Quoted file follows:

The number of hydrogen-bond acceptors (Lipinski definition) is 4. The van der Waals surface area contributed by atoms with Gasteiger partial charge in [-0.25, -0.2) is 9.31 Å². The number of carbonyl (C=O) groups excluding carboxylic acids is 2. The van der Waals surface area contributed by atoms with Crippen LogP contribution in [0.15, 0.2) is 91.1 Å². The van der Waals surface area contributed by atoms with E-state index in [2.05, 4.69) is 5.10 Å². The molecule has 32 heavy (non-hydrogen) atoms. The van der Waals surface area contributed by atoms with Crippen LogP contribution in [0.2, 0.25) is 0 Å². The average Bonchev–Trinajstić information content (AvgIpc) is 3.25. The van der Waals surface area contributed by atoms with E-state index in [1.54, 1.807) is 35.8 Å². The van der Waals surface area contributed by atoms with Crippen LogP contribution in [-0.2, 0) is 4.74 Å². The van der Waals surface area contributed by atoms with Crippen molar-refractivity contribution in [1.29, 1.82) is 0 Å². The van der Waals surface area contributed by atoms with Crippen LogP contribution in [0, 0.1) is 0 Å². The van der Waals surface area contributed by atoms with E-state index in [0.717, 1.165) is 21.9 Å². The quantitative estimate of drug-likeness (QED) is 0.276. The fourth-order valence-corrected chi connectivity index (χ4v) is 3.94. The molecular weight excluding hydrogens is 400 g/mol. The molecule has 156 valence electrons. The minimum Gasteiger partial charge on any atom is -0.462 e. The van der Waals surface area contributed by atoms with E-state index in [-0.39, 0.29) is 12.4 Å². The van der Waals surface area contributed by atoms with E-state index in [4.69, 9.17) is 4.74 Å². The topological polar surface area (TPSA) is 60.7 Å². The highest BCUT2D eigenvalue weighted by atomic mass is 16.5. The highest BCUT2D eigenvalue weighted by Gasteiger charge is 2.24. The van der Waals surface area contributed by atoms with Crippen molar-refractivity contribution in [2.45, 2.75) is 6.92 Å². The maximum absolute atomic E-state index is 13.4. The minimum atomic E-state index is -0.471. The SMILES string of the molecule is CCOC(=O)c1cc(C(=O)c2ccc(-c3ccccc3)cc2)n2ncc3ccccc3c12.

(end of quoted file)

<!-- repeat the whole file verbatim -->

The number of hydrogen-bond acceptors (Lipinski definition) is 4. The van der Waals surface area contributed by atoms with Gasteiger partial charge in [-0.25, -0.2) is 9.31 Å². The number of carbonyl (C=O) groups excluding carboxylic acids is 2. The van der Waals surface area contributed by atoms with Crippen LogP contribution in [0.15, 0.2) is 91.1 Å². The van der Waals surface area contributed by atoms with E-state index in [2.05, 4.69) is 5.10 Å². The molecule has 32 heavy (non-hydrogen) atoms. The van der Waals surface area contributed by atoms with Crippen LogP contribution in [0.2, 0.25) is 0 Å². The average Bonchev–Trinajstić information content (AvgIpc) is 3.25. The van der Waals surface area contributed by atoms with E-state index in [1.54, 1.807) is 35.8 Å². The van der Waals surface area contributed by atoms with Crippen LogP contribution in [-0.2, 0) is 4.74 Å². The van der Waals surface area contributed by atoms with Crippen molar-refractivity contribution in [1.29, 1.82) is 0 Å². The van der Waals surface area contributed by atoms with Crippen LogP contribution in [0, 0.1) is 0 Å². The van der Waals surface area contributed by atoms with E-state index in [0.717, 1.165) is 21.9 Å². The quantitative estimate of drug-likeness (QED) is 0.276. The fourth-order valence-corrected chi connectivity index (χ4v) is 3.94. The molecular weight excluding hydrogens is 400 g/mol. The molecule has 156 valence electrons. The minimum Gasteiger partial charge on any atom is -0.462 e. The van der Waals surface area contributed by atoms with E-state index in [-0.39, 0.29) is 12.4 Å². The van der Waals surface area contributed by atoms with E-state index in [4.69, 9.17) is 4.74 Å². The topological polar surface area (TPSA) is 60.7 Å². The highest BCUT2D eigenvalue weighted by atomic mass is 16.5. The highest BCUT2D eigenvalue weighted by Gasteiger charge is 2.24. The van der Waals surface area contributed by atoms with Crippen molar-refractivity contribution in [2.45, 2.75) is 6.92 Å². The maximum absolute atomic E-state index is 13.4. The minimum atomic E-state index is -0.471. The SMILES string of the molecule is CCOC(=O)c1cc(C(=O)c2ccc(-c3ccccc3)cc2)n2ncc3ccccc3c12.